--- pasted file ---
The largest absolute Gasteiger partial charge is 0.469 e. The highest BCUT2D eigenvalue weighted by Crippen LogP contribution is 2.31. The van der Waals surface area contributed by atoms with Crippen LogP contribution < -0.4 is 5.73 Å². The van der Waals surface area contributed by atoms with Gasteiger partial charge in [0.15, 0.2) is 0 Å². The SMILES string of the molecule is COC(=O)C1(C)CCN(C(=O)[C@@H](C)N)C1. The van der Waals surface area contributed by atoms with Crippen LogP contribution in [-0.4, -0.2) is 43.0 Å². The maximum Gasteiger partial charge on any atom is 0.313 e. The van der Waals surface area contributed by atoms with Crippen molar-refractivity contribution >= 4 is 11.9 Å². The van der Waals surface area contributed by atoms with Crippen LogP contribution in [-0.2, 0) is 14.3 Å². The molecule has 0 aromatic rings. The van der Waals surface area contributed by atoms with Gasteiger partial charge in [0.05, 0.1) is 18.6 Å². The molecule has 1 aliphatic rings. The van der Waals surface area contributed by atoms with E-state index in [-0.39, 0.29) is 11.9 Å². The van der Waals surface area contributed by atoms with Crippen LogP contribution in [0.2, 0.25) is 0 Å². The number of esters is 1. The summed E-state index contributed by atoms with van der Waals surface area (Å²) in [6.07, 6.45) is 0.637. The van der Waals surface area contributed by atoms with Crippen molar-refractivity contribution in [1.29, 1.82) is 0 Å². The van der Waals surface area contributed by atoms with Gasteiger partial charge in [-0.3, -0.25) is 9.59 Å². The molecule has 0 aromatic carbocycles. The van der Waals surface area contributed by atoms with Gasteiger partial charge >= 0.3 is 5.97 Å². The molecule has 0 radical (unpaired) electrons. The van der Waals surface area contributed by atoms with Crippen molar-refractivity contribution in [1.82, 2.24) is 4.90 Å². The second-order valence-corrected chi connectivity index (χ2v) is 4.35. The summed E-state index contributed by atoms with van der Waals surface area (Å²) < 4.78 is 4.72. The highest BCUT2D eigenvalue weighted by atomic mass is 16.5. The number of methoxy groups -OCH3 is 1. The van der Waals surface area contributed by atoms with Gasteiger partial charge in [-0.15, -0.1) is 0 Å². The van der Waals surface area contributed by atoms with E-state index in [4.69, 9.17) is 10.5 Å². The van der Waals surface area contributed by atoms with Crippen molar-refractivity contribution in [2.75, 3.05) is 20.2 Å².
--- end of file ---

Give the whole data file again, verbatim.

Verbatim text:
The largest absolute Gasteiger partial charge is 0.469 e. The highest BCUT2D eigenvalue weighted by Crippen LogP contribution is 2.31. The van der Waals surface area contributed by atoms with Crippen LogP contribution < -0.4 is 5.73 Å². The van der Waals surface area contributed by atoms with Gasteiger partial charge in [0.15, 0.2) is 0 Å². The SMILES string of the molecule is COC(=O)C1(C)CCN(C(=O)[C@@H](C)N)C1. The van der Waals surface area contributed by atoms with Crippen LogP contribution in [-0.4, -0.2) is 43.0 Å². The maximum Gasteiger partial charge on any atom is 0.313 e. The van der Waals surface area contributed by atoms with Crippen molar-refractivity contribution >= 4 is 11.9 Å². The van der Waals surface area contributed by atoms with Crippen LogP contribution in [-0.2, 0) is 14.3 Å². The molecule has 0 aromatic rings. The van der Waals surface area contributed by atoms with Gasteiger partial charge in [0.05, 0.1) is 18.6 Å². The molecule has 1 aliphatic rings. The van der Waals surface area contributed by atoms with E-state index in [-0.39, 0.29) is 11.9 Å². The van der Waals surface area contributed by atoms with Crippen LogP contribution in [0.2, 0.25) is 0 Å². The number of esters is 1. The summed E-state index contributed by atoms with van der Waals surface area (Å²) in [6.07, 6.45) is 0.637. The van der Waals surface area contributed by atoms with Crippen molar-refractivity contribution in [1.29, 1.82) is 0 Å². The van der Waals surface area contributed by atoms with Gasteiger partial charge in [-0.3, -0.25) is 9.59 Å². The molecule has 0 aromatic carbocycles. The van der Waals surface area contributed by atoms with Gasteiger partial charge >= 0.3 is 5.97 Å². The molecule has 0 radical (unpaired) electrons. The van der Waals surface area contributed by atoms with Crippen molar-refractivity contribution in [1.82, 2.24) is 4.90 Å². The second-order valence-corrected chi connectivity index (χ2v) is 4.35. The summed E-state index contributed by atoms with van der Waals surface area (Å²) < 4.78 is 4.72. The highest BCUT2D eigenvalue weighted by atomic mass is 16.5. The number of methoxy groups -OCH3 is 1. The van der Waals surface area contributed by atoms with Gasteiger partial charge in [-0.15, -0.1) is 0 Å². The van der Waals surface area contributed by atoms with E-state index in [4.69, 9.17) is 10.5 Å². The van der Waals surface area contributed by atoms with Crippen molar-refractivity contribution in [2.75, 3.05) is 20.2 Å².